As if I needed objective evidence for the alleged incompetence at the BMV bureaucracy, I visited there to renew my driver’s license recently. Those of us born more than six decades ago are required to submit to a vision screening at every license renewal. This upper-echelon septuagenarian shuffled into the office of the BMV without my glasses, but nicely equipped with a bad attitude, Ph.D.-level sarcasm, and a case of anxiety that would rattle a Buddhist monk. After more than 60 years of driving where I want to go, I did not want my motoring future to be dependent upon the results of some bureaucrat’s idea of a vision exam.

For many years I enjoyed competitive long-range shooting sports. Through the years, my eye mechanics had always managed to dial in a 20/15 or better prescription for me, which was essential for success in open-sight competition. But somewhere along the timeline, age happened. According to my ophthalmologist, I see well enough to drive. But I don’t see perfectly, so I obsess about it.

It had worried me for months, as the expiration date of that precious, freedom-giving license approached. But I was not aware that perfect vision is not an essential element of the license qualifications. That would have been comforting information to have. It also might help to explain the number of poor and often dangerous drivers out there.

After all my decades of driving, I have come to know that there are many drivers on the road who are worse at it than I. It’s not that I am an exceptionally talented driver. It’s just that, while they drive, many other motorists with whom I innocently share the roads are busy with other matters unrelated to their vehicle’s operation, much less the preservation of their lives, and my life. Most of them are easy to spot because, generally, they do not display Maine plates on their dorkmobiles.

Meanwhile, back at the BMV, my number was called to window No. 1. A dour bureaucracy veteran asked in undisguised condescension how she could help me. Sensing this not to be a good time for chitchat, I got to the point, handed her my license, and we were quickly headed to the vision testing and photography counter.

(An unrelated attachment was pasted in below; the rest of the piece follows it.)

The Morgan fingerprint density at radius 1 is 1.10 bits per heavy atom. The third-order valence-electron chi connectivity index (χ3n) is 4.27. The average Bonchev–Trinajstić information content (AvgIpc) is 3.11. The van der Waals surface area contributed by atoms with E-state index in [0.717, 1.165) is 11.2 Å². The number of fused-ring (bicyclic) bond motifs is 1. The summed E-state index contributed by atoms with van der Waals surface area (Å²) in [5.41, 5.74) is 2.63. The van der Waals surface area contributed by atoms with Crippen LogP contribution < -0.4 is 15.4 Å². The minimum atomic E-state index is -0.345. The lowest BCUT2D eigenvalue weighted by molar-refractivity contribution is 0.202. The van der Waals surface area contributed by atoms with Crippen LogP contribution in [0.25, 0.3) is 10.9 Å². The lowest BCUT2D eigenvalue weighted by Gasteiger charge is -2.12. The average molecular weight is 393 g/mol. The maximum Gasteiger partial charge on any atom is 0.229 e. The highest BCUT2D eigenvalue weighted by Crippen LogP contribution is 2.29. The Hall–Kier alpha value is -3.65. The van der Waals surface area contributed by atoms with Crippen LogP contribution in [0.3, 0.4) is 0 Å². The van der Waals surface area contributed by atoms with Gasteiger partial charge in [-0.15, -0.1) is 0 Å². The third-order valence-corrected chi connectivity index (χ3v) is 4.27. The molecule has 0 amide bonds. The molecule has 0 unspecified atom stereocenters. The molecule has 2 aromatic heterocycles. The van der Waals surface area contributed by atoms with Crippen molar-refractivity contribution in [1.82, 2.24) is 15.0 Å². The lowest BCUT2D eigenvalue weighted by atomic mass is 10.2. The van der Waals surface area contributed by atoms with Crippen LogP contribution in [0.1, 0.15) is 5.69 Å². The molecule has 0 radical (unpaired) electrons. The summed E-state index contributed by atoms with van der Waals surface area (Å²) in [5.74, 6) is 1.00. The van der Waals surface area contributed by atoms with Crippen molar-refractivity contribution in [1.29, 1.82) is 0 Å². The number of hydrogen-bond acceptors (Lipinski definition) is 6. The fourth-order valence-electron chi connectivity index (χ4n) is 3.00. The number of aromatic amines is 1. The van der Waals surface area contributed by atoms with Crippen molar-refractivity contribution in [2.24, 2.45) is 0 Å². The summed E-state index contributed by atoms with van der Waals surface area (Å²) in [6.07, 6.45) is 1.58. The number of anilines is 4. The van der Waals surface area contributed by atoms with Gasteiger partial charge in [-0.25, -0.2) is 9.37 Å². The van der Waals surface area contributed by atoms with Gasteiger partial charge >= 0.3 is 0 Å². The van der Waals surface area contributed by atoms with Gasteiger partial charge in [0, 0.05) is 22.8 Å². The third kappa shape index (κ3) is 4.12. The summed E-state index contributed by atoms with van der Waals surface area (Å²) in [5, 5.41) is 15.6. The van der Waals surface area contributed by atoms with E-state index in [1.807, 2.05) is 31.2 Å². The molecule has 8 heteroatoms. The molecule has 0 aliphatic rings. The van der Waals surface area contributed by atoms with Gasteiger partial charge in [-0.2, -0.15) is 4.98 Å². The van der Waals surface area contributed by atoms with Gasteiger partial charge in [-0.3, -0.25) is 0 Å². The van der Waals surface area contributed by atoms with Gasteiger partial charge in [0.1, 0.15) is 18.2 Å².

“Now, Mr. Lawson, please read the second line.”

“Not the first?” I asked her.

“No, the second will do.”

My joy at not having to read the sans-serif 0.5-point font must have been interpreted as something else, as she said, “You CAN see the second line, can’t you?”

“Oh yes, ma’am,” I said, and I rattled off the letters, acknowledged the little flashing lights in my peripheral vision, and smiled triumphantly. But there was something not OK on her BMV overlord face.

She said, “Where are your glasses?”


“Your glasses. Your license indicates corrective lenses are required for driving.”

I explained that since my eye surgery, I haven’t needed them.

In an unsettling, accusatory tone, she asked, “How long ago was that?”

“I dunno, maybe 3 1/2 years.”

In a voice that reminded me of Jack Webb in “Dragnet,” she informed me that for the past several years I had been driving illegally and, if stopped by law enforcement, I could have been arrested for driving without the required eyewear. She then took my license and slammed it into a little gizmo that poked holes in it spelling out the word “VOID.” She ventilated my license.

I said, “I could have been arrested for seeing better than you thought I could?”

She gave me a steely lipped, one-syllable answer that went on for 10 minutes. “Yessssssssssssssssssss.”

This is not the direction in which I hoped the day would go, but I got my new license, albeit a temporary one while the new one — without restrictions — is produced. The photo on the new one is without glasses. The image shows a smirking old guy who didn’t mention to the nice lady that the weight on the document is wrong by 70 pounds.

I didn’t find the incompetence for which the BMV is legendary, but at least they still don’t have a sense of humor. Starchy people are fun to mess with. It won’t surprise me if ever I am stopped and asked for my license by someone allowed to do that sort of thing and find myself in traffic court for “driving while skinny.”

Butch Lawson is an observer of life. He lives on Bailey Island.